Step #2 To Getting Rich: Banking

Ramit Sethi

You’d be surprised how much money you lose through bad banking. Here are some tricks to get you off to a good start.

Get rid of any fees: If you’re a student, switch to a student bank account with no annual fees. Here’s how the conversation will probably go:

You: “Hi, I’m a student and I’d like to get an account with no annual fees. I want free checking and no minimum balance.”
Banker: “Sorry sir/ma’am, we don’t offer those anymore.”
You: “Really, that’s interesting because (Bank of America/Wells Fargo/other competitor) is offering me that deal right now. Also, your customer-acquision cost is over $150.00 right now. Do you think you could help me now?”
Banker: “What a truly astounding coincidence. It seems my computer is suddenly showing that we can offer you a free account just like the one you asked for!”
You: “Why thank you, kind sir” (sip darjeeling tea).

There’s one thing to remember here: Banks don’t want to lose you as a customer. First of all, you’re a student–the customer group that pays the most in fees. Second, it costs an incredible amount (over $150.00) to acquire a new customer. Remember this next time you negotiate with your bank.

Get overdraft fees waived by asking. Banks are so nice. If you have a savings account and a checking account, and you accidentally write a check for more than you have in your checking account, they’ll helpfully transfer the money from your savings account to prevent a bounced check. They’ll also helpfully charge you $10 to $15, which can wipe out any interest earned from this year.

Fortunately, banks understand that people are occasionally stupid and they’ll waive your fee if you ask. This generally works the first time and is very hard after that (but can still be done if you have a good excuse). Remember: they want to keep you as their customer.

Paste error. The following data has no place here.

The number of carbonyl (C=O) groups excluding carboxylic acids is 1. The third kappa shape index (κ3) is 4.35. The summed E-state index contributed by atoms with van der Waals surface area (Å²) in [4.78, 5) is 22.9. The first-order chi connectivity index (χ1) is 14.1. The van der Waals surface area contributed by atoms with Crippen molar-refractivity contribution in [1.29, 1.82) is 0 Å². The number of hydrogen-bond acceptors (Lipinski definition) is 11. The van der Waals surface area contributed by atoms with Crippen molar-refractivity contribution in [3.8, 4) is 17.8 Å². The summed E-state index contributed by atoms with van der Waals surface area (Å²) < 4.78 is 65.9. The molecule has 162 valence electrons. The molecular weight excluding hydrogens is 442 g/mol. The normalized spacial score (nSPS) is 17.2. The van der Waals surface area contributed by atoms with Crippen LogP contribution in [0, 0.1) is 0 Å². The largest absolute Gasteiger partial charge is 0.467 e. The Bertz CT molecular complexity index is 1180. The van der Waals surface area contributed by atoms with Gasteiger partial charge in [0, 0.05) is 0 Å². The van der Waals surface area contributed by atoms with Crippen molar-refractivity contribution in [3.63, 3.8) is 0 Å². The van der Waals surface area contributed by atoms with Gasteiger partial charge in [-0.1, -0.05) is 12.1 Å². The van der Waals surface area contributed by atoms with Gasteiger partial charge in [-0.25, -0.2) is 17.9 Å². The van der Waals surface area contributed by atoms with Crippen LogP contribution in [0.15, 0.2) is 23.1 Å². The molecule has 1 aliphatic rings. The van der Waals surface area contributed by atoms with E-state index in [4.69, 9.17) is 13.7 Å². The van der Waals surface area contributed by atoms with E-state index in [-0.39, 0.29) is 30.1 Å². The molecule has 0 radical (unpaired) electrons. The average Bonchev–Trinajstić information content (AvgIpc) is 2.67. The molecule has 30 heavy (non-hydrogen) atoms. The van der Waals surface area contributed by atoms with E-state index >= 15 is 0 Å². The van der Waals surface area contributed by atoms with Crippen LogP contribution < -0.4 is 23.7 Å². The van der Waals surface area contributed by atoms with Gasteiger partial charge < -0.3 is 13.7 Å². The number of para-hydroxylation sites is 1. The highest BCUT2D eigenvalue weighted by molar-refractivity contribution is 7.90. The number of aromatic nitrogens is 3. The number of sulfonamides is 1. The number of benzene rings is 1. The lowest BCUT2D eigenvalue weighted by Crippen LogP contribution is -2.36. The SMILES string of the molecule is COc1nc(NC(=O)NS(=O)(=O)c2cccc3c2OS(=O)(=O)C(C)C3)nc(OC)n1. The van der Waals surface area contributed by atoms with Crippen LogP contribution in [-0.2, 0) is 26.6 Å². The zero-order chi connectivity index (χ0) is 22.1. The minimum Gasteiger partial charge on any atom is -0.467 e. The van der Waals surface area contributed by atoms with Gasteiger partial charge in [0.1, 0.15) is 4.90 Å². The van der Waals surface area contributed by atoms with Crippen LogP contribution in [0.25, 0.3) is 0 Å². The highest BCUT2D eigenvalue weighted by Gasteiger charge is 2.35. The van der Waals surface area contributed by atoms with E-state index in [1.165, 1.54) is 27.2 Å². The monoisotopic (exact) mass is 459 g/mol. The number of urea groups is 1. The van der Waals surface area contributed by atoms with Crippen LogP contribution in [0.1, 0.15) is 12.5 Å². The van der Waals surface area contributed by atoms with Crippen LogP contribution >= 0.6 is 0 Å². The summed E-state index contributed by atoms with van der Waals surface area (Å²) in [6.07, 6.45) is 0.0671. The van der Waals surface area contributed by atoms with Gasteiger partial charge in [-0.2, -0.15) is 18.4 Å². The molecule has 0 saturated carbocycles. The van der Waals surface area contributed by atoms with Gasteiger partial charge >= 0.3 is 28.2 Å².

Get a credit card to build your credit. If you have strong credit, you can often get a house/car/loan compared with someone who has a lot of money but no credit history. All about credit cards.

Difference between savings and checking accounts: Savings accounts earn interest (checking accounts don’t). You should keep the bulk of your savings in your savings account (duh), where it earns interest, and only the minimum you need in your checking account. Transfer between accounts as necessary.

Set a budget: Use Quicken/MS Money/notepad to judge your expenses for 3-6 months. Then cut expenses accordingly (e.g., don’t need that Starbucks/Coke/dress/whatever every day). Once you start saving, you’ll have money to invest. The best way to start a budget.

Now what?

Do you know your actual earning potential?

Get started with the Earning Potential quiz. Get a custom report based on your unique strengths, and discover how to start making extra money — in as little as an hour.

Start The Quiz

Takes 3 min


  1. Brian

    awful nice of you to do this

  2. Adam

    If your bank does NOT have free checking then SWITCH banks. I am in banking and every bank has free checking, plain and simple. Otherwise very basic and good pointers.

  3. ed

    Also look into a local credit union and if you are a student the university/college’s credit union. Some of them pay interest on checking (though not as much as savings accounts).

  4. Joel

    Hey Ramit, this is hilarious! You recommended cutting back on Starbucks lol. I guess you started out learning from others and as you messured into an expert you changed your thinking. Now you recommend deciding whats important and saving on everything else, as well as going for big wins instead of cutting back on small stuff.

    Just came back here to see how you started out your career. I’m a fan, keep up the good work.